In Judges 11, the overzealous (or prideful) short-reigned judge of Israel, Jephthah, makes the rash vow to G-d that if he is victorious against the Ammorites and safely returns home, then he will sacrifice the first thing he sees in the doorway in Judges 11:30-31:

And Jephthah vowed a vow unto the LORD, and said: 'If Thou wilt indeed deliver the children of Ammon into my hand, 31 then it shall be, that whatsoever cometh forth of the doors of my house to meet me, when I return in peace from the children of Ammon, it shall be the LORD'S, and I will offer it up for a burnt-offering.'

Unfortunately, that "whatsoever" is "whomever" because his daughter is the first that comes forth to meet him. (You can almost imagine an excited, eager girl anxiously waiting her father's return, running to embrace him). Sad, indeed.

Now there is somewhat a debate of whether he carried out this vow, but I think the general consensus is that he did in order to stay true to his vow (and his daughter did so knowingly and willingly). Rashi, quoting from the Medrash Rabbah, denotes a graphic scene wherein Jephthah was inflicted with a deadly diseases that deteriorated all his limbs until they became detached (as punishment for not consulting with the high priest to annul this thoughtless vow). But this isn't the thrust of my question.

Anyway, as we continue reading, his daughter is unbelievably obedient. Judges 11:37-40 describes:

37 And she said unto her father: 'Let this thing be done for me: let me alone two months, that I may depart and go down upon the mountains, and bewail my virginity, I and my companions.' 38 And he said: 'Go.' And he sent her away for two months; and she departed, she and her companions, and bewailed her virginity upon the mountains. 39 And it came to pass at the end of two months, that she returned unto her father, who did with her according to his vow which he had vowed; and she had not known man. And it was a custom in Israel, that the daughters of Israel went yearly to lament the daughter of Jephthah the Gileadite four days in a year.

Now in regards to my questions:

  1. Anyone can understand why she would need a moment to "compose" (definitely an understatement) herself, and needing a few days to living out her last few days. But why two months? Is that arbitrary or was that a customary mourning period?
  2. I can certainly understand why she would want to say her final goodbyes to her friends, but was it customary for women to mourn their virginity before they lost their virginity? Like before they got married? Also, she wasn't losing her virginity... but she was going to be sacrificed Clarification?
  3. Why the mountains? I'm assuming: a) practicality -- it's nearby; b) remoteness -- it gives an atmosphere to contemplate/reflect/mourn; c) sacred ground -- mountains often were a place to communicate with G-d. Do you think any of these were the reasons?
  4. Why did this become an annual event for the local Gilead young women? What did they do exactly? Do we know how long this continued? Do we have any evidence of this event?

I recognize that most of these answers are lost to history, but just in case, I thought I'd throw it out there, and if there are any rabbinical/scholarly commentary that address any of these questions.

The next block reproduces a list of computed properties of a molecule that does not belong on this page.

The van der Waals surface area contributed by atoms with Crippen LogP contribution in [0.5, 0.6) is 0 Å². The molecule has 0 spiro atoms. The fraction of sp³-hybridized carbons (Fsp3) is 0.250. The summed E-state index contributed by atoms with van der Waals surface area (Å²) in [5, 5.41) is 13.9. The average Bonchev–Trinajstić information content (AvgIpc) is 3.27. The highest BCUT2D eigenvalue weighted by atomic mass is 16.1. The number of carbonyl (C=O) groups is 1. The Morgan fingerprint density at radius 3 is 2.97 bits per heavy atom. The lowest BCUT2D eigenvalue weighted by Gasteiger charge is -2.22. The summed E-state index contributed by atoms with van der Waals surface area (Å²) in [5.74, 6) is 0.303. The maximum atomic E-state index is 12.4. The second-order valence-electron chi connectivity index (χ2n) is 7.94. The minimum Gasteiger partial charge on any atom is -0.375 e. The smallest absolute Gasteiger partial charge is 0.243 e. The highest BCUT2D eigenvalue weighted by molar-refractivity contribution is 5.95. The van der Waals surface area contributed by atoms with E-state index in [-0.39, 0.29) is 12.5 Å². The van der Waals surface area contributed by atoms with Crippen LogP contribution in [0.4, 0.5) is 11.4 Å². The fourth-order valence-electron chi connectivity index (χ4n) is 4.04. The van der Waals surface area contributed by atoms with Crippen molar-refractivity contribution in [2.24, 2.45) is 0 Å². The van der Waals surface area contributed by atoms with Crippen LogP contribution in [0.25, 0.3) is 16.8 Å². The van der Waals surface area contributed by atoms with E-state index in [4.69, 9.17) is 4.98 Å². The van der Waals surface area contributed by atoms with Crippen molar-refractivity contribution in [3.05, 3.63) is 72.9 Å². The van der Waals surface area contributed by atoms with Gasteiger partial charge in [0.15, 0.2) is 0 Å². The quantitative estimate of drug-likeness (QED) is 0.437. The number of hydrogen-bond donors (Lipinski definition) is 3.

1 Answer 1


I believe answers your questions are all found in the Metzudos David.

The first thing to note is that based on the explanation of the the commentary. It is to be noted that he is of the opinion that Jepthah did not bring his daughter as an offering in the traditional sense and rather is of the opinion that he did not allow her to be married to another man ([as implied in the Metzudos' commentary on verse 39).

[Please excuse the answers being out of order. Text courtesy of Sefaria]

Answer 2.

The Metzudos David comments on verse 37:

ואבכה על בתולי . רצה לומר , על שלא תנשא לאיש ותשאר בתולה -כי הבכיה מועלת להפיג הצער

"And I will cry over my virginity": Meaning because she will not marry a man she will remain a virgin. (For crying helps console the suffering [of her knowing that she will remain unmarried forever]

Answer for 1 and 3

The Metzudos David comments earlier on verse 37

וירדתי . כי מקום יפתח היה בהר הגבוה שבהרים אשר סביב , ולזה אמרה 'וירדתי על ההרים' , ולפי שהנדר היה להפרישה מבני אדם , ושתתבודד בעבודת ה' וכאשר עשה לה , לזה שאלה שעוד שני חדשים תלך לנפשה להשביע עינה , עד לא תתבודד :

"And I will descend [to the mountains]": Because the place of Jepthah was on the highest mountain amongst the mountains which were around [Jepthah's home] and because of that she said "...and I will descend to the mountains" and because the oath [that was made about her] was uttered from man [i.e. Jepthah] and that she be isolated with the service of G-d because and because of what was done [i.e. Jepthah's oath] to her; Thusly she asked for another two months and satisfy her suffering while she was not isolated

Answer 4

The Metzudos comments on why it was the practice.

לתנות . לדבר על לבה , להפיג צערה ולשמחה

"To lament": To speak to her heart so as to console her and make her happy

My comment: This means, according to the Metzudos that the custom was such so long as she was alive (and remaining unmarried).

Also. I highly recommend going through Tanach with the standard commentaries in the Mikraos Gedolos Chumash/Nach to have a meaningful understanding of the material discussed.

Hope this helps

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